screensaver test 5 from janine harrington on Vimeo.
Hey Chris, thanks for the invite to share this work.
I picked up on the theme of this first Ifso Times issue: from time to time. You asked me to write more personally than academically so I do so quickly, intuitively without back-up. I’m going to give you an intro to what I do. I know you were interested in the screensaver project specifically.
Exploring time(s) is through and through my work. Most obviously The Human Clock (2013) where time is performed manually and pretty accurately over an extended period by performers and members of the public. This installation shows us the digital image, in analogue materials run on an embodied understanding of time passing. When I perform this work (last time in Aberdeen at Dance Live in Autumn 2016) I always enjoy the tension of keeping up with time and actually having to be quicker than clock-time to account for all the time lost in the action of turning the numbers. But, most enjoyable are the reactions of the people who pass by, join in, return later, help with our accuracy.
Right now I am thinking about a new project called SOME TIMES. I started r&d this year with Elisa Vassena, Christopher Matthews, Luke Birch, Katja Nyqvist, Lena Kimming and Jamie Forth. It’s going to be my first full-length work and explores the structures and time-scales of different ways of being together, beyond the human-scale. Think electrons and geological time.
But what you wanted was to know more about screensaver. It’s an ongoing project that has a few different strands with different collaborators- all the dancers I work with plus Jamie Forth who does live sound coding and Erik Axel Eggeling who is working with me on videos.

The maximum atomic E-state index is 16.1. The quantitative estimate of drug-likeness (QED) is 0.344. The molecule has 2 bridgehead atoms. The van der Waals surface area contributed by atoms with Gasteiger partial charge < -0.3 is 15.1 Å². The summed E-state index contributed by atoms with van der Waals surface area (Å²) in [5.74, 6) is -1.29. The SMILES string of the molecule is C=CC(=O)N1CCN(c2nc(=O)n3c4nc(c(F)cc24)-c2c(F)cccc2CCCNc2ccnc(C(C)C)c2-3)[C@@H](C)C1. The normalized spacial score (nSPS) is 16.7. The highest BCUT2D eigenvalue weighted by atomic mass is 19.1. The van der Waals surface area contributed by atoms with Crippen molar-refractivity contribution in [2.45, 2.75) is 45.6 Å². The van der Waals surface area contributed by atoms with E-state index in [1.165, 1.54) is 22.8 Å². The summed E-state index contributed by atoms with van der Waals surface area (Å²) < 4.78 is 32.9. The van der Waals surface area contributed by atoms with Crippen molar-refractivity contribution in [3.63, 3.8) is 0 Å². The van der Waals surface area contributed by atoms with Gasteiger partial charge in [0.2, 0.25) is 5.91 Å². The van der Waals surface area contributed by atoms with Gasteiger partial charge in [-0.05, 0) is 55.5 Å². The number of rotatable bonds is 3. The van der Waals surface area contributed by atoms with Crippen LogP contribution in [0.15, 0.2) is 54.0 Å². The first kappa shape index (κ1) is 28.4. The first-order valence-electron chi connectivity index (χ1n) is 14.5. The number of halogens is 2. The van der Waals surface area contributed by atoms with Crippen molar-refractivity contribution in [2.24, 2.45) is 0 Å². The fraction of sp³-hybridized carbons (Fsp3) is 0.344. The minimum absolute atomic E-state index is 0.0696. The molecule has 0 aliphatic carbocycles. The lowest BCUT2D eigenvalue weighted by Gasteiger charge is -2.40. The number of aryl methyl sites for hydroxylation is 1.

With this project I was interested in the screen-saver as an obsolete technology, but still a space, a gallery, and having a certain rhythmic quality. I think a lot about different spaces for dance, not to try to be new, but because my making processes have always been more like coding, or book-making (something I have studied too).
With most of my work I am thinking about how the dancing of the dancers meets the audience in a live and usually interactive way. Normally this means that the audience navigate the work with their own bodies, and this has different affects on how the dancing happens. With screensaver I was interested in a kind of blank-state, of a processing-block, or a kind of ongoing mesmeric/ mesmerised state. There isn’t a beginning or an end. When we dance the work we decide when it’s right to end or to start again.
You asked me for a favourite moment in the project. I have lots but one jumps out right now: when 4 of us (Elisa Vassena, Erik Nevin, Louise Tanoto and I) were rehearsing the work in Villa Empain in Brussels ready for the show the next day. We installed the work in front of Daniel Buren’s beautiful window works. Lots of people stopped to watch us dancing and I really felt a kind of shift happen in the room after a while. It was like everyone’s nervous systems settled, or got grounded, or a particular kind of attention was happening and was shared between the 4 of us and our audience. For me this feeling is really important. From the inside of the work it’s the ground of a practice than enables us to connect to each other, and supports all the acrobatic things that can happen. It is a kind of listening-sensing that is distributed through the whole body and which helps us to continually refresh our connections without seeing each other.
This video is documentation from a presentation at the Movement Computing Conference, Goldsmiths College, London in June 2016.
The Human Clock was commissioned by AIR/ Islington Borough Council for A Million Minutes, Archway in 2013. SOME TIMES was supported using public funding from Arts Council England and South East Dance. screensaver was supported by Arts Council England, Choreographic Coding Lab Amsterdam/ Pola Arts Foundation, South East Dance and Sadler’s Wells.